greywater in the garden

I have a greywater hose running from the washing machine to the garden so I can reuse the washing water on the vegies. Today the newly sprouted garlic needed a drink.

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A new (old) fridge and a cat looking for a home

my old fridge with the removal man, my dad My grandma recently moved into a nursing home and her house is being emptied ready to be rented. I scored her fridge (only owed by one elderly lady). It has a separate fridge compartment and freezer, which my old fridge didn’t. You had to open the fridge door to get to the freezer, so it wasn’t as efficient as a fridge with them separate. I had to defrost the old freezer more often than I would like. Also if you let the ice build up too much around the freezer compartment (which I had a tendency to do) you couldn’t close the fridge door, which meant it had to be defrosted right that moment.

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Is the dingo Australian?

dingo by Rog Are you thinking, “Of course the dingo is Australian, what else would it be?”

I just read Animal Nation: The True Story of Animals and Australia by Adrian Franklin (UNSW Press, 2006) and it got me thinking about dingoes, cats and Illyarri gum trees. Animal Nation is about Franklin’s research into our views on animals. At times Franklin’s writing can tend towards the academic (I zoned out a bit during the discussion of Durkheim’s theories of Totemism), but it’s written for a general readership and most of the time the writing is accessible. His references are endnotes, so they don’t interrupt the flow of the text, but they’re available if you want to read more.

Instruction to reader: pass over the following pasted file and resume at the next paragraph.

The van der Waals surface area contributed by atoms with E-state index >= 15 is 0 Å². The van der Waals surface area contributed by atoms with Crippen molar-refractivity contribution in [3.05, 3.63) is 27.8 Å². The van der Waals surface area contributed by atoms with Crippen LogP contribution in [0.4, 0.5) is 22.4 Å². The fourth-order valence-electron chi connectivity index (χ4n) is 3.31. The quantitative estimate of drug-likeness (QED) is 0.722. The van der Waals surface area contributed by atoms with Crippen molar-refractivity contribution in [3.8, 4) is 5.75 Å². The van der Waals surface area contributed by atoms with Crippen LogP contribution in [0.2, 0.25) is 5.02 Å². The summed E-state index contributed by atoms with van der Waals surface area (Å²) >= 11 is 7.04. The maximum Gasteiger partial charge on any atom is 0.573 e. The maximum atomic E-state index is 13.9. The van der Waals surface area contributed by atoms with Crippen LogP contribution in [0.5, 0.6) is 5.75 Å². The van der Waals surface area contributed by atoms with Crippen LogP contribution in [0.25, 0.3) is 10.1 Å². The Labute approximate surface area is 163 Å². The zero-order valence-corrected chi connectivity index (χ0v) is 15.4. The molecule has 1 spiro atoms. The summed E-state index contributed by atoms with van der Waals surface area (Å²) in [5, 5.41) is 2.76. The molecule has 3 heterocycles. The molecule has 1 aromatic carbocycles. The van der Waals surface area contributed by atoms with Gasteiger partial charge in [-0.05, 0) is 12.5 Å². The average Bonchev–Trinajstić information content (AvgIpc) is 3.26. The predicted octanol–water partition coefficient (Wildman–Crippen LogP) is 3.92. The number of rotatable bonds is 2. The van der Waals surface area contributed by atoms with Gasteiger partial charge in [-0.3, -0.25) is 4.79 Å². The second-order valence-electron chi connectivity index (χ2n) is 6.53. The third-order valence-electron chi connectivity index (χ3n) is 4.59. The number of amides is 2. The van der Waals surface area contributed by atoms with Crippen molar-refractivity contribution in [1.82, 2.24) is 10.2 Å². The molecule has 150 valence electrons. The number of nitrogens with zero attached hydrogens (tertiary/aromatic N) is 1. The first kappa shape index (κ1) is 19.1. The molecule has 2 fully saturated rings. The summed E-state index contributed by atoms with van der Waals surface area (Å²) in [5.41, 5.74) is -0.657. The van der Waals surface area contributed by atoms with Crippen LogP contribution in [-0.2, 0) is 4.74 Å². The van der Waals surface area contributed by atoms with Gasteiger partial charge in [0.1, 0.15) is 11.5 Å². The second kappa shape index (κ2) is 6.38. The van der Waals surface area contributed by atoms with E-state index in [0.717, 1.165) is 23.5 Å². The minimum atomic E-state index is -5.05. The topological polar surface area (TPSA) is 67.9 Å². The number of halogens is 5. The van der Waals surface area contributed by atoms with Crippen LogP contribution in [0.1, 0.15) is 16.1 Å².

Some of Franklin’s ideas are confronting. I was shocked in his questioning of the continued effort to eradicate feral animals, particularly cats [1]. Franklin wonders why we continue in these eradication efforts when scientific opinion shows this can’t possibly succeed (p. 148). I read about feral cat control in Western Australia in the summer issue of Landscope and it’s not pointless. I was both saddened to see the cute litter of tabby kittens that would grow into “murderous moggies” and heartened that small steps toward “conservation gains” are occurring. Cats are amazingly ingenious at learning to avoid baits and survive well in dry and drought-prone environments, common in WA. This, combined with the fact that cats arrived in WA before foxes, and evidence from CSIRO, enables Dr Jeff Short to counter

Tim Flannery’s claim that the majority of those who assert that cats have caused extinctions in Australia are simply cat-haters who have allowed their prejudice to override their scientific reason. [2]

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